"Remember what you said when Obama was president," Sanders said. "Let the American people have a vote in November as to whether or not they want to overturn Roe vs. Wade, whether they want to allow discrimination against the gay and lesbian community."
He made his sentiments known in a statement as well.
"When President Obama nominated Merrick Garland, Republican leader Mitch McConnell said, ‘The American people should have a voice in the selection of their next Supreme Court Justice.' We should listen to what Sen. McConnell said. President Trump should not nominate, and the Senate should not confirm, a Supreme Court justice until the American people have had the opportunity to make their voices heard in November."
Sen. Cory Booker (D., N.J.)
Booker admonished Republicans in 2016 for not giving a vote to Garland, saying Obama had been elected to a four-year term, not a three-year one.
"The political posturing around Supreme Court justices is nothing new," he said on March 17, 2016. "Presidents are not elected for three-year terms and then in an election year, some of their powers are taken away … He's done his job. It says the president shall nominate, but it also indicates that the Senate shall give advice and consent."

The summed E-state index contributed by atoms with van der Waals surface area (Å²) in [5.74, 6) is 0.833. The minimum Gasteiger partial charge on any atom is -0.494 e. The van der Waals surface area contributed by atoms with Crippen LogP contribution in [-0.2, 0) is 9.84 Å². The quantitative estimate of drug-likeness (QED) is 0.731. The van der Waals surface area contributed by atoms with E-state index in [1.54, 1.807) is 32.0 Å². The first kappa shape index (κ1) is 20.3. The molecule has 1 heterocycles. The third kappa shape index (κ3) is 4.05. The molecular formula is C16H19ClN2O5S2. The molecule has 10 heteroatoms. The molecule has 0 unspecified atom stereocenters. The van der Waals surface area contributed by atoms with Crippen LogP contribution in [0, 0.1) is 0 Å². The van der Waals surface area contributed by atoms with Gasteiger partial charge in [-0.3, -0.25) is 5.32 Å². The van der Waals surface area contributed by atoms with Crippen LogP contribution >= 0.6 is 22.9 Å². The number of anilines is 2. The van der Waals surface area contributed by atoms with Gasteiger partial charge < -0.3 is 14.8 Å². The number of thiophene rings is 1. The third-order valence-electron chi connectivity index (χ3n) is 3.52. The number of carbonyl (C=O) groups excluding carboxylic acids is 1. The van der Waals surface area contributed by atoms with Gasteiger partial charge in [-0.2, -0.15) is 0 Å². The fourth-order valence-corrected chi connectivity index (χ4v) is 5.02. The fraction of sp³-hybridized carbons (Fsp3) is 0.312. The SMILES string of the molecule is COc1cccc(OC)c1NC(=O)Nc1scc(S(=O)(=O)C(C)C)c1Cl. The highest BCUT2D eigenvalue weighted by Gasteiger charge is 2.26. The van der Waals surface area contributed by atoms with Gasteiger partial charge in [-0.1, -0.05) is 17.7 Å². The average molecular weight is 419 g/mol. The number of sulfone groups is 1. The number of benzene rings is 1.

In 2018, Booker has both embraced the "McConnell Rule" argument and also said Trump should not nominate any justice because he is under investigation.
"We arrived in this moment because of a perversion of the Constitution and Senate rules – by Mitch McConnell literally stealing a President’s power to appoint a Supreme Court justice. He should apply his own standard to this vacancy and wait for the American people to have their say in the November election before bringing a nominee before the Senate," he said in a statement.
Sen. Dianne Feinstein (D., Calif.)
In an op-ed in 2016, Feinstein wrote refusal to consider Garland would "diminish the Senate in the eyes of the American people."